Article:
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l'histoire

Balanchine's Don Quixote: Worth a Revival?

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4 hours ago, canbelto said:

Well I've read the novel twice, cover to cover, and it really is an undanceable novel, if that makes sense. There's just so many stretches of the novel that are Don Q and Sancho traveling through Spain, meeting people and talking, sharing ideas and gradually almost fusing into one person. It's a great achievement of literature but I've always thought that great novels make poor dances.

I feel this way about the Peony Pavilion (a famous Chinese opera, which is a supreme & beloved achievement as a work of literature & as excerpts in traditional Chinese opera), which the National Ballet of China made into a ballet. As highly stylized as Chinese opera is, it's still not ballet (and I've been horrified by what parts of the ballet I've seen, insofar as "telling the story") - it is a glorious piece of literature that is "undanceable." 

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Balanchine's Don Q could be revived. Not only is there a full-length b&w movie of the opening cast, which was shown at the Kennedy Center 4-5 years ago, but Farrell staged it for her company in the mid-'00s. It was a co-production with the NB of Canada. I saw a performance starring the wonderful Sonia Rodriguez in the Farrell role. I believe that the work is worth reviving for the historical interest, if anything. The most negative element is the dullish music. Neither did I care for the nasty depiction of mental torturing of a senior.

Today's average paying public is so used to the title of a "Don Q" ballet to mean rollicking fun; this is definitely not that Don Q. For balletomanes and sophisticates, in general, Balanchine's Don Q would be a compelling piece of theater, if the casting is right.

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14 hours ago, cubanmiamiboy said:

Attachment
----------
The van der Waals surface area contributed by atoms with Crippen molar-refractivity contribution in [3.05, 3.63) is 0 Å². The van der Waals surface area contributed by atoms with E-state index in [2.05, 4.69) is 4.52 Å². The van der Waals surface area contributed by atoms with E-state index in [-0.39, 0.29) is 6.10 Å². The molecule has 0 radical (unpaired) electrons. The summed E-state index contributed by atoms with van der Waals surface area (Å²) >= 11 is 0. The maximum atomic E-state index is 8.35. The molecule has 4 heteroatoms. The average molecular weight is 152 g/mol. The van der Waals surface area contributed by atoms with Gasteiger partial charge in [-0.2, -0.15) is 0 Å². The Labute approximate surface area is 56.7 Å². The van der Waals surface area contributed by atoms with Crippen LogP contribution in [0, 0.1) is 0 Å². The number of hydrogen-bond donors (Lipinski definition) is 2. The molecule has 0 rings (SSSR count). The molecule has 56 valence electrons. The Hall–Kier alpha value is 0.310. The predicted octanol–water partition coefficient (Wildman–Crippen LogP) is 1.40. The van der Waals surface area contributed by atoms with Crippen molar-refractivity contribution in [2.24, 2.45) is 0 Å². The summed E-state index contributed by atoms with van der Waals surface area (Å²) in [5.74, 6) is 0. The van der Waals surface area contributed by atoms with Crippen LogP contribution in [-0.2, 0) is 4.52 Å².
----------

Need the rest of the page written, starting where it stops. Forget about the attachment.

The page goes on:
This whole affair of El Don/Balanchine vs Dulcinea/Farrell onstage sounds bizarre to me.

Why "bizarre"? There's a reason the documentary made of her is called Elusive Muse - I actually think that captures Balanchine's presentation of Dulcinea in Don Q to a 't,' from what I've seen/read of the ballet. I can appreciate the fact that Balanchine's Don Q wasn't the bravura-fest that most versions of the ballet are (even if I think its potential of being revived handily are slim to none). 

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13 minutes ago, cubanmiamiboy said:

Because of the obvious.

FWIW, my thought was the same as @l'histoire's — i.e. "the obvious" wasn't obvious to me, particularly given the basic gists of the Don Q / Dulcinea relationship and the Balanchine / Farrell relationship — and given Balanchine's lifelong interest in playing out onstage, even in "plotless" ballets, ideas about relationships between man and woman, artist and creator, that had both aesthetic and biographical resonance.

(That story about Balanchine casting himself as the allegorical personification of Polio attacking the young Tanny in some long-lost one-off benefit piece he created when she was like 15? Now that's bizarre.)

Edited by nanushka

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On 10/30/2018 at 1:17 PM, nanushka said:

FWIW, my thought was the same as @l'histoire's — i.e. "the obvious" wasn't obvious to me, particularly given the basic gists of the Don Q / Dulcinea relationship and the Balanchine / Farrell relationship.